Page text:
ABSTRACT: This study examined factors associated with the predicted and actual post-funding sustainability of evidence-based interventions implemented as part of the Pennsylvania Commission on Crime and Delinquency's Research-Based Delinquency and Violence Prevention Initiative. Correlates of predicted post-funding sustainability included program staff, overall school support, and school administrator support. Additionally, predicted post-funding sustainability was strongly associated with actual post-funding sustainability. Other correlates of actual post-funding sustainability included financial sustainability planning and aligning the intervention with the goals of the agency/school. Five years post-funding 33% of the interventions were no longer operating, 22% were operating at a reduced level, and 45% were operating at the same level or a higher level than the final year of funding. These findings are discussed in terms of implications for increasing intervention sustainability, as well as implications for future research on intervention sustainability.Prevention Science 03/2010; 11(3):252-62. DOI:10.1007/s11121-010-0170-9 · 2.63 Impact Factor
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- "Recent studies in the emerging field of implementation science strongly suggest that the successful incorporation of such interventions into existing practice typically requires pervasive changes at multiple levels, including changes in policy, administrative procedures, and delivery of frontline practice. Furthermore, to implement new interventions and to sustain them in the context of routine practice, factors such as a sense of ownership, collaboration, user-friendly communication and assessments, and compatibility with users' needs and goals have proven important (Backer, 2000; Gager & Elias, 1997; Rogers, 1995). "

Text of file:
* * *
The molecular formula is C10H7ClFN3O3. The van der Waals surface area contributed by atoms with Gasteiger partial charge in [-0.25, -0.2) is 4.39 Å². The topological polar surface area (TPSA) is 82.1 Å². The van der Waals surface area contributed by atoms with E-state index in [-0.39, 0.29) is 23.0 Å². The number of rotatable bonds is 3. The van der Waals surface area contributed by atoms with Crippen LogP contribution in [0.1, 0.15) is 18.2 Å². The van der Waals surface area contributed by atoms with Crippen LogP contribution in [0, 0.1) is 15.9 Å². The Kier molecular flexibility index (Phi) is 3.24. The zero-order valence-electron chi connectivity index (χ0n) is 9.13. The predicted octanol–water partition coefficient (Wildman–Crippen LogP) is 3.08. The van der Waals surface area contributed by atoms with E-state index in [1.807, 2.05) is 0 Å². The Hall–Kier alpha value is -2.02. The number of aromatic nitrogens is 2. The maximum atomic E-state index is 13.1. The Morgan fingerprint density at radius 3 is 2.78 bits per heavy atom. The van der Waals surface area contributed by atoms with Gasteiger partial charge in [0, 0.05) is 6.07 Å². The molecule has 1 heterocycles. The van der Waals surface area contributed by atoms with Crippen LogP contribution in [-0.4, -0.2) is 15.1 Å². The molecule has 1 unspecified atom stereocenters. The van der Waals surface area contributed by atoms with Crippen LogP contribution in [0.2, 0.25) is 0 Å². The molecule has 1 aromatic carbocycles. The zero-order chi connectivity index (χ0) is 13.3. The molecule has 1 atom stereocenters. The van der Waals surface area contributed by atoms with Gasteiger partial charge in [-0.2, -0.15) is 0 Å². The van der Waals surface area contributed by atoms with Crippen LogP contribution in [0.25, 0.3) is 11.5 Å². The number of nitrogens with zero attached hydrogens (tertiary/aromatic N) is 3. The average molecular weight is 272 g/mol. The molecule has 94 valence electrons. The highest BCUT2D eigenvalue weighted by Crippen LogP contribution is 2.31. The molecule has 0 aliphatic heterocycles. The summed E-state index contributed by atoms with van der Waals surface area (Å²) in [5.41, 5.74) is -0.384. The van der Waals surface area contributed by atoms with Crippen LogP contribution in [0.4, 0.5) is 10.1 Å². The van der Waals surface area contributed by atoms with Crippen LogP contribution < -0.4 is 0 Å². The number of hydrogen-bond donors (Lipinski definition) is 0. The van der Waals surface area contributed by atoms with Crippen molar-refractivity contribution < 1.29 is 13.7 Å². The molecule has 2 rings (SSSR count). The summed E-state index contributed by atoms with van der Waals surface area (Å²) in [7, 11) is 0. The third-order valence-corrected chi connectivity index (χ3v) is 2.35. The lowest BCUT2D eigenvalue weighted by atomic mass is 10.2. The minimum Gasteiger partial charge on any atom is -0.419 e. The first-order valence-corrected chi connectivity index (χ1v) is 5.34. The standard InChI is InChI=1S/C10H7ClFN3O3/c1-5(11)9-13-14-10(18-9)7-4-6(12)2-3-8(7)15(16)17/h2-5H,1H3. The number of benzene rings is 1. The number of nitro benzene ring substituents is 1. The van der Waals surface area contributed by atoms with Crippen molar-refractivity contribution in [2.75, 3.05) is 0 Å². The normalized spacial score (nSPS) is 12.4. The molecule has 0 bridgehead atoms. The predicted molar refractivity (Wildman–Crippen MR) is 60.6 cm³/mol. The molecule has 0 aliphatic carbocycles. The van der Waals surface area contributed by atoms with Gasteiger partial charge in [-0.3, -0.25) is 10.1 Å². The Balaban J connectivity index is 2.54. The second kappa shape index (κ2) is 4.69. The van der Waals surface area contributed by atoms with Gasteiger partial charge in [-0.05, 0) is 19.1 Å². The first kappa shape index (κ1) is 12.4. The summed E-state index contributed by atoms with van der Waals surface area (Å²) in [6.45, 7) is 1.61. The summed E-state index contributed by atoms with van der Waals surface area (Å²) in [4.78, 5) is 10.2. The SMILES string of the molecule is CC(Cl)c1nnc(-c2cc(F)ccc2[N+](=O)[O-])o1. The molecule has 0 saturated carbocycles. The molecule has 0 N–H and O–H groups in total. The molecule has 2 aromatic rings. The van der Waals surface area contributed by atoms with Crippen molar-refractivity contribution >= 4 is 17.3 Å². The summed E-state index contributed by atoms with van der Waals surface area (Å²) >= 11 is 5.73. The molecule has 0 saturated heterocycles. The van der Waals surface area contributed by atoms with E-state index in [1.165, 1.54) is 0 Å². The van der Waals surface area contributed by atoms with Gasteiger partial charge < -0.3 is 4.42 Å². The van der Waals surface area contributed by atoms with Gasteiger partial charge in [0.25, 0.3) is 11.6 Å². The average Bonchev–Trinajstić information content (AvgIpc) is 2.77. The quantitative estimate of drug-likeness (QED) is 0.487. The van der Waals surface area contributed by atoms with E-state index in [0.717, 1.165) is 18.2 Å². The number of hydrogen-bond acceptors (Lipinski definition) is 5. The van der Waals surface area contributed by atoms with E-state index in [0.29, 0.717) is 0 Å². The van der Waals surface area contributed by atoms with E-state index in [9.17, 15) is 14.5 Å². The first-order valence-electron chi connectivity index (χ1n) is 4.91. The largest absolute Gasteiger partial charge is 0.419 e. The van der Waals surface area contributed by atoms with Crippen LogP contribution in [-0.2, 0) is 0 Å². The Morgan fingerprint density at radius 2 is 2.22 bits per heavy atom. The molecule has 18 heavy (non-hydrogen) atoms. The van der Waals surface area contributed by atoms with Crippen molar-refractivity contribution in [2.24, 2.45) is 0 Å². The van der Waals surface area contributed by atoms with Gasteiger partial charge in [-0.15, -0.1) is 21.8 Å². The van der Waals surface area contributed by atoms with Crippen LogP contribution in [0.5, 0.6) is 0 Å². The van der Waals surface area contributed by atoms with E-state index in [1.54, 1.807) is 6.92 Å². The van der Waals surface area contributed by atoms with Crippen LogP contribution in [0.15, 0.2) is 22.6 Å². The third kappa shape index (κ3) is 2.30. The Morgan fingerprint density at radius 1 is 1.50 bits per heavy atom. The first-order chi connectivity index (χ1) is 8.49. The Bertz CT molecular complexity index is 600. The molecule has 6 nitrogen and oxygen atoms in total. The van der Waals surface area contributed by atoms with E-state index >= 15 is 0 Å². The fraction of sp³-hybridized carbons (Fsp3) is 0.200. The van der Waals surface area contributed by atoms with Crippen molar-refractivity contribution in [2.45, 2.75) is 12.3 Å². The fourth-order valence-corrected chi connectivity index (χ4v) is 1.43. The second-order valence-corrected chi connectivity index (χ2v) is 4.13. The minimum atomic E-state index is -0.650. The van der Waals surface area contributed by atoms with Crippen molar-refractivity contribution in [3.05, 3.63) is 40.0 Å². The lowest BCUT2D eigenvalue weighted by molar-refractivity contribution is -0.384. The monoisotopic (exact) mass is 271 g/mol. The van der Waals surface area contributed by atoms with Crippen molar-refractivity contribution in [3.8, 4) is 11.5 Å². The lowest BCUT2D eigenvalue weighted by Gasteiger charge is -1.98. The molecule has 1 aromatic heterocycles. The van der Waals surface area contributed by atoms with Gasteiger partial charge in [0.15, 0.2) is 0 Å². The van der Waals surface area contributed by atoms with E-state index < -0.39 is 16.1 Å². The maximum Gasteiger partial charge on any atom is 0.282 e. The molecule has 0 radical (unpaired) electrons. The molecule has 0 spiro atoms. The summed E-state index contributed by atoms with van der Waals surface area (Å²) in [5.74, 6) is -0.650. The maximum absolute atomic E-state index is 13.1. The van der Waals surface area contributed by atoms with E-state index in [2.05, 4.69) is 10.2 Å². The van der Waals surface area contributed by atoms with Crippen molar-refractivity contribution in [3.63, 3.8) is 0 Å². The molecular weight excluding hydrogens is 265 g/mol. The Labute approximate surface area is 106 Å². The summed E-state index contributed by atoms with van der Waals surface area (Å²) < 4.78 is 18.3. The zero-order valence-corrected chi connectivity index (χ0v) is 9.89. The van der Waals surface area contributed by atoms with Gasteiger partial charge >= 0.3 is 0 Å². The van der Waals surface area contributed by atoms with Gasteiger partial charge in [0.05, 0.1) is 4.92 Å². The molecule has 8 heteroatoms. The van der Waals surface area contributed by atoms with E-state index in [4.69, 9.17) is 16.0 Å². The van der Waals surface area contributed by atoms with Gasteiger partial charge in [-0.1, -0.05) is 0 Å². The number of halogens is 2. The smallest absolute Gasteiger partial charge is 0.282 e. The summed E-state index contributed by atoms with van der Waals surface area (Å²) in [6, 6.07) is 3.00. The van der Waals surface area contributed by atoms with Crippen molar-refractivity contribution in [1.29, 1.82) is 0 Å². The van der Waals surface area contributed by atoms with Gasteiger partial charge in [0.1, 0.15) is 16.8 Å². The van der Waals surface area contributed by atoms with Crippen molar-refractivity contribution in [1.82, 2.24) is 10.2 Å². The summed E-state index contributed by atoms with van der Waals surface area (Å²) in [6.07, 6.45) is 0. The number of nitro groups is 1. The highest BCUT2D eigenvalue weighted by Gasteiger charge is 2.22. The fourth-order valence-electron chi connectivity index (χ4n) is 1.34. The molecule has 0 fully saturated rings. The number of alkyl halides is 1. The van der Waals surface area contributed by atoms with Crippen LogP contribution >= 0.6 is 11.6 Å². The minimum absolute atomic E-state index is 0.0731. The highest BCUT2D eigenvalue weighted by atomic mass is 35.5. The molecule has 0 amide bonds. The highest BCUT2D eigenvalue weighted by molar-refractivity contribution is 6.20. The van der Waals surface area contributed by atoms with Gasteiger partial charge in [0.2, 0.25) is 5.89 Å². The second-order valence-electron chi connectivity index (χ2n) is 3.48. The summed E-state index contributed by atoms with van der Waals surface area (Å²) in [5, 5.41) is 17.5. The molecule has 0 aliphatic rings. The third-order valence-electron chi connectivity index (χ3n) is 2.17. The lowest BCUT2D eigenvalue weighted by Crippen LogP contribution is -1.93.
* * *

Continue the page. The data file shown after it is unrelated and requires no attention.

ABSTRACT: Most foster parents in the United States are required to participate in training, yet no empirical support exists for the training's effectiveness. During the past two decades, high-quality clinical trials have documented that parent management training (PMT) programs produce positive outcomes for children and families in clinical and school settings; yet, these advances have not transferred to foster/kinship parents. Here, we describe a randomized control trial testing the effectiveness of a PMT-based treatment with 700 foster/kinship parents in San Diego County. The collaborative processes to engage stakeholders, the strategies for involving parents, and the results of two levels of developer involvement in training and supervision on child behavioral outcomes are also described.Child welfare 02/2008; 87(5):27-48. · 0.59 Impact Factor